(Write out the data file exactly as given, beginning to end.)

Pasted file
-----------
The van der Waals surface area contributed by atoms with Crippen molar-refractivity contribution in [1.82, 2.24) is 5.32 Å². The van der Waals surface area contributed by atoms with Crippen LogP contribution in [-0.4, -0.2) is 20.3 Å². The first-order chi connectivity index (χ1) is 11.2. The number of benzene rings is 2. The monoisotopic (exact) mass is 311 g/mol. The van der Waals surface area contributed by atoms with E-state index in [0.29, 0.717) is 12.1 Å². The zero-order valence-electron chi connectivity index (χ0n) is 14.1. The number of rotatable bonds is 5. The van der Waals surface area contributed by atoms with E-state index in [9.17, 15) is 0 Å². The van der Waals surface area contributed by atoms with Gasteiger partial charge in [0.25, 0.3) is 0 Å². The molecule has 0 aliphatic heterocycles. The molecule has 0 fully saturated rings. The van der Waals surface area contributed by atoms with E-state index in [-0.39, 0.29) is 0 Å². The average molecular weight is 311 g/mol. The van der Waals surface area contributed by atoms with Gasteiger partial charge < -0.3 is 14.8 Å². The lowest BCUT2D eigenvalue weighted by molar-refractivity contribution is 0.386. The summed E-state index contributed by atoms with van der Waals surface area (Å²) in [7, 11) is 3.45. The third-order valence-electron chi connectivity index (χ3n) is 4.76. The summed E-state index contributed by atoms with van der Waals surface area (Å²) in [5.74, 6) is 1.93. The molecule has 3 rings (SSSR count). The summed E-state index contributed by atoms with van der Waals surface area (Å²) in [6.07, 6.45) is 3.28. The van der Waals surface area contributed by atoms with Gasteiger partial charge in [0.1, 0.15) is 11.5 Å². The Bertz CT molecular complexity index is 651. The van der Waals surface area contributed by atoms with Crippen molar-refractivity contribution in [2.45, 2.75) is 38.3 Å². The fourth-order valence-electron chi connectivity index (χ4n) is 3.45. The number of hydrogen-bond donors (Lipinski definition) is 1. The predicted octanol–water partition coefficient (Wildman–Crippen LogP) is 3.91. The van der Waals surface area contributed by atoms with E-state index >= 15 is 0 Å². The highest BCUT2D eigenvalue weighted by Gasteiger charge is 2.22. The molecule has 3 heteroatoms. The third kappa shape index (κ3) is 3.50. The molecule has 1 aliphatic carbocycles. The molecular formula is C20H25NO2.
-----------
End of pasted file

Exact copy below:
The van der Waals surface area contributed by atoms with Crippen molar-refractivity contribution in [1.82, 2.24) is 5.32 Å². The van der Waals surface area contributed by atoms with Crippen LogP contribution in [-0.4, -0.2) is 20.3 Å². The first-order chi connectivity index (χ1) is 11.2. The number of benzene rings is 2. The monoisotopic (exact) mass is 311 g/mol. The van der Waals surface area contributed by atoms with E-state index in [0.29, 0.717) is 12.1 Å². The zero-order valence-electron chi connectivity index (χ0n) is 14.1. The number of rotatable bonds is 5. The van der Waals surface area contributed by atoms with E-state index in [9.17, 15) is 0 Å². The van der Waals surface area contributed by atoms with Gasteiger partial charge in [0.25, 0.3) is 0 Å². The molecule has 0 aliphatic heterocycles. The molecule has 0 fully saturated rings. The van der Waals surface area contributed by atoms with E-state index in [-0.39, 0.29) is 0 Å². The average molecular weight is 311 g/mol. The van der Waals surface area contributed by atoms with Gasteiger partial charge < -0.3 is 14.8 Å². The lowest BCUT2D eigenvalue weighted by molar-refractivity contribution is 0.386. The summed E-state index contributed by atoms with van der Waals surface area (Å²) in [7, 11) is 3.45. The third-order valence-electron chi connectivity index (χ3n) is 4.76. The summed E-state index contributed by atoms with van der Waals surface area (Å²) in [5.74, 6) is 1.93. The molecule has 3 rings (SSSR count). The summed E-state index contributed by atoms with van der Waals surface area (Å²) in [6.07, 6.45) is 3.28. The van der Waals surface area contributed by atoms with Gasteiger partial charge in [0.1, 0.15) is 11.5 Å². The Bertz CT molecular complexity index is 651. The van der Waals surface area contributed by atoms with Crippen molar-refractivity contribution in [2.45, 2.75) is 38.3 Å². The fourth-order valence-electron chi connectivity index (χ4n) is 3.45. The number of hydrogen-bond donors (Lipinski definition) is 1. The predicted octanol–water partition coefficient (Wildman–Crippen LogP) is 3.91. The van der Waals surface area contributed by atoms with E-state index >= 15 is 0 Å². The highest BCUT2D eigenvalue weighted by Gasteiger charge is 2.22. The molecule has 3 heteroatoms. The third kappa shape index (κ3) is 3.50. The molecule has 1 aliphatic carbocycles. The molecular formula is C20H25NO2.